Why are so many Wildcats leaving the pride?


William T Young Library

Kernel editorial

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It is no secret that UK has poor retention rates. Almost one in five students who enrolled in 2011 did not make it back their sophomore year, according to a report by UK’s Office of Institutional Diversity. That means that one of your friends from your hallway freshman year has either dropped out or transferred to another university.

Was it because they didn’t make friends? Were they not cut out for college? Did they just not like UK? There is a reason why they left, and it needs to be addressed.

Retention is a vague topic with plenty of questions, and it seems to be haunting the administration.

On Tuesday, the Kernel editorial board sat down with UK President Eli Capilouto and Provost Christine Riordan to discuss the future of the university and initiatives they have for this year.

It seems both the president and the provost are asking the right questions about retention and trying to figure out how to improve. After all, a university should be focused on keeping students here and graduating on time. And with the numbers UK is boasting, it is time to tackle this issue in a meaningful way.

We want to know what factors are fueling the problem, and when those worrisome trends are identified, we want to see the administration taking real steps to reverse them.

One thing that we  know sends students packing is UK’s advising structure. After getting through their general education courses, all too often students find themselves stuck in the wrong major and don’t know how to get out.

Having to plan for the rest of your life is difficult enough for seniors, let alone for freshmen trying to pick a major. Unless students know what they want to do from the start, or have family prodding them along, they are basically on their own. They need and deserve the best academic advising possible.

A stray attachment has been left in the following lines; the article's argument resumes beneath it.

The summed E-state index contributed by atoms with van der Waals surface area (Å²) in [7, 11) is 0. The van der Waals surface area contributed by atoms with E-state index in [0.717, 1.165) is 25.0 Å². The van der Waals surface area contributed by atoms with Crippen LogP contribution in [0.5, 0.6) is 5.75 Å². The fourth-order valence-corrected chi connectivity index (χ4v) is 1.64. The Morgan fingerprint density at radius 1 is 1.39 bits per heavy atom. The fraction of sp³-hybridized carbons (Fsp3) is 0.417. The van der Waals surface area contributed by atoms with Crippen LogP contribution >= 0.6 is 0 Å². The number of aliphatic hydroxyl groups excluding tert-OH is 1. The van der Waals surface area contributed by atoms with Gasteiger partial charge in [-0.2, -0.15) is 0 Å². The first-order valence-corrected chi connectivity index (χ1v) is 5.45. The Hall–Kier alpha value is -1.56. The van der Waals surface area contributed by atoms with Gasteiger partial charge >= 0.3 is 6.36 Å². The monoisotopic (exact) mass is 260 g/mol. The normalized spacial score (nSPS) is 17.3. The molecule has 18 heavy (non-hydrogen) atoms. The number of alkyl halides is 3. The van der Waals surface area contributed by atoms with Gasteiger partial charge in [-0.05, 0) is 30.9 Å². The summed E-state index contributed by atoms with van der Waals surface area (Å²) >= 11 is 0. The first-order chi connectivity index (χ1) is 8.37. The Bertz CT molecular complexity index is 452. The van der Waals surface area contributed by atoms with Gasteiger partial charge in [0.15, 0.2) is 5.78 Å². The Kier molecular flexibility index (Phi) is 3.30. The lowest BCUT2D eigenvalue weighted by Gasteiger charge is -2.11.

Thinking about tomorrow won’t change how students feel today, though.

Thankfully, part of Capilouto’s campaign of improving the overall undergraduate experience has been enhancing housing around campus. Living in outdated dorms that our parents partied in during the 70s or 80s isn’t too appealing, especially when there might be another university next door with better amenities. While it may not be a huge factor, we think it’s still important and are glad our children won’t have to climb down 22 flights of stairs during a fire drill at Kirwan Tower.

That said, comfy beds and fancy laundry machines won’t keep a student at UK who feels isolated. With nearly 29,000 students at the university, it’s easy to get lost in the sea of faces. If it’s too hard to make friends during the first year, the odds of a student returning diminish substantially. Who would want to come back to school if there is nobody to come back to? College is more than just taking classes and getting a degree; it’s a learning experience where students make friends, join organizations and grow as individuals.

“I feel pretty strongly if we can get our students engaged in the first year, they’ll feel a sense of belonging,” Riordan said on Tuesday.

We agree, and we are looking forward to Riordan’s plans of expanding UK’s living-learning programs. Though both Capilouto and Riordan said they aren’t exactly sure why students don’t stay, we are looking forward to the results of research they are conducting and figuring out what can be done.

Until Capilouto arrived two years ago, the university’s efforts were focused on everything but the undergraduate students. We are pleased to see President Capilouto continue his goal of bringing back the college experience to students, and we hope Provost Riordan does the same.

The university must fill the gaps where students fall through. If they don’t, we’ll just keep losing them.